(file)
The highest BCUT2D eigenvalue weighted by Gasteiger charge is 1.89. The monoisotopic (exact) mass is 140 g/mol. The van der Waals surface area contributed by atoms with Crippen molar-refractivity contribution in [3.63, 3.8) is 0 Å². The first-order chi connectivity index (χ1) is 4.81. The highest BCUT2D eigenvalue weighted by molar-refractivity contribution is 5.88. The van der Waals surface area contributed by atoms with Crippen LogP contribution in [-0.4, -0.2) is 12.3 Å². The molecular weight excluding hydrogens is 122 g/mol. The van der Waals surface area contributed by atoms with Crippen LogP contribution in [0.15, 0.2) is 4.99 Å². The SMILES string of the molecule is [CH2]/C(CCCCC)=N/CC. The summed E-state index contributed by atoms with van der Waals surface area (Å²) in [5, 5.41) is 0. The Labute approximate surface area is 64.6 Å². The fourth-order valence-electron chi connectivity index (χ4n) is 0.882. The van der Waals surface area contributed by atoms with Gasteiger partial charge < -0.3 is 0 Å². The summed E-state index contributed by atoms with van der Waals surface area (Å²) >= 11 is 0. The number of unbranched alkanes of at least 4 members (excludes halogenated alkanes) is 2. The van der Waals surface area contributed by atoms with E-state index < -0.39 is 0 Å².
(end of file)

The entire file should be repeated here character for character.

The highest BCUT2D eigenvalue weighted by Gasteiger charge is 1.89. The monoisotopic (exact) mass is 140 g/mol. The van der Waals surface area contributed by atoms with Crippen molar-refractivity contribution in [3.63, 3.8) is 0 Å². The first-order chi connectivity index (χ1) is 4.81. The highest BCUT2D eigenvalue weighted by molar-refractivity contribution is 5.88. The van der Waals surface area contributed by atoms with Crippen LogP contribution in [-0.4, -0.2) is 12.3 Å². The molecular weight excluding hydrogens is 122 g/mol. The van der Waals surface area contributed by atoms with Crippen LogP contribution in [0.15, 0.2) is 4.99 Å². The SMILES string of the molecule is [CH2]/C(CCCCC)=N/CC. The summed E-state index contributed by atoms with van der Waals surface area (Å²) in [5, 5.41) is 0. The Labute approximate surface area is 64.6 Å². The fourth-order valence-electron chi connectivity index (χ4n) is 0.882. The van der Waals surface area contributed by atoms with Gasteiger partial charge < -0.3 is 0 Å². The summed E-state index contributed by atoms with van der Waals surface area (Å²) >= 11 is 0. The number of unbranched alkanes of at least 4 members (excludes halogenated alkanes) is 2. The van der Waals surface area contributed by atoms with E-state index < -0.39 is 0 Å².